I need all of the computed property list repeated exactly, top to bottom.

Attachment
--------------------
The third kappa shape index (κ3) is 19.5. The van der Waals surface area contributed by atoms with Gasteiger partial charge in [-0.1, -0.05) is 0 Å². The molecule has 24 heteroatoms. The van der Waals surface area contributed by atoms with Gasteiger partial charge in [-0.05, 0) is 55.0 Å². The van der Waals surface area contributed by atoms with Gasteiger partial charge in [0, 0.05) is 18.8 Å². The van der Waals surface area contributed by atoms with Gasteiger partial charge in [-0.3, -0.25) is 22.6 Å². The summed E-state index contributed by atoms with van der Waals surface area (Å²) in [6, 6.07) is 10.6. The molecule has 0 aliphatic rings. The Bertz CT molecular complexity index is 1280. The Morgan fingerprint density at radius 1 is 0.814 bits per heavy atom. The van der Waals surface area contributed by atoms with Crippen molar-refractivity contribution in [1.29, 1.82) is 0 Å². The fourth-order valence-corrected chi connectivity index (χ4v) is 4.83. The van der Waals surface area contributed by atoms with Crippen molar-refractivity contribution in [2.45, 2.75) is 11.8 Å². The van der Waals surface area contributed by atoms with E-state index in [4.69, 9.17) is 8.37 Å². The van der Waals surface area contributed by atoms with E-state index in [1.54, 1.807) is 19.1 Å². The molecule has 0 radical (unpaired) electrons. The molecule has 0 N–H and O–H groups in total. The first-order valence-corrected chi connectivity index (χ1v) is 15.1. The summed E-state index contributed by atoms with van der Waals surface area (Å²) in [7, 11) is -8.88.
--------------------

The third kappa shape index (κ3) is 19.5. The van der Waals surface area contributed by atoms with Gasteiger partial charge in [-0.1, -0.05) is 0 Å². The molecule has 24 heteroatoms. The van der Waals surface area contributed by atoms with Gasteiger partial charge in [-0.05, 0) is 55.0 Å². The van der Waals surface area contributed by atoms with Gasteiger partial charge in [0, 0.05) is 18.8 Å². The van der Waals surface area contributed by atoms with Gasteiger partial charge in [-0.3, -0.25) is 22.6 Å². The summed E-state index contributed by atoms with van der Waals surface area (Å²) in [6, 6.07) is 10.6. The molecule has 0 aliphatic rings. The Bertz CT molecular complexity index is 1280. The Morgan fingerprint density at radius 1 is 0.814 bits per heavy atom. The van der Waals surface area contributed by atoms with Crippen molar-refractivity contribution in [1.29, 1.82) is 0 Å². The fourth-order valence-corrected chi connectivity index (χ4v) is 4.83. The van der Waals surface area contributed by atoms with Crippen molar-refractivity contribution in [2.45, 2.75) is 11.8 Å². The van der Waals surface area contributed by atoms with E-state index in [4.69, 9.17) is 8.37 Å². The van der Waals surface area contributed by atoms with E-state index in [1.54, 1.807) is 19.1 Å². The molecule has 0 radical (unpaired) electrons. The molecule has 0 N–H and O–H groups in total. The first-order valence-corrected chi connectivity index (χ1v) is 15.1. The summed E-state index contributed by atoms with van der Waals surface area (Å²) in [7, 11) is -8.88.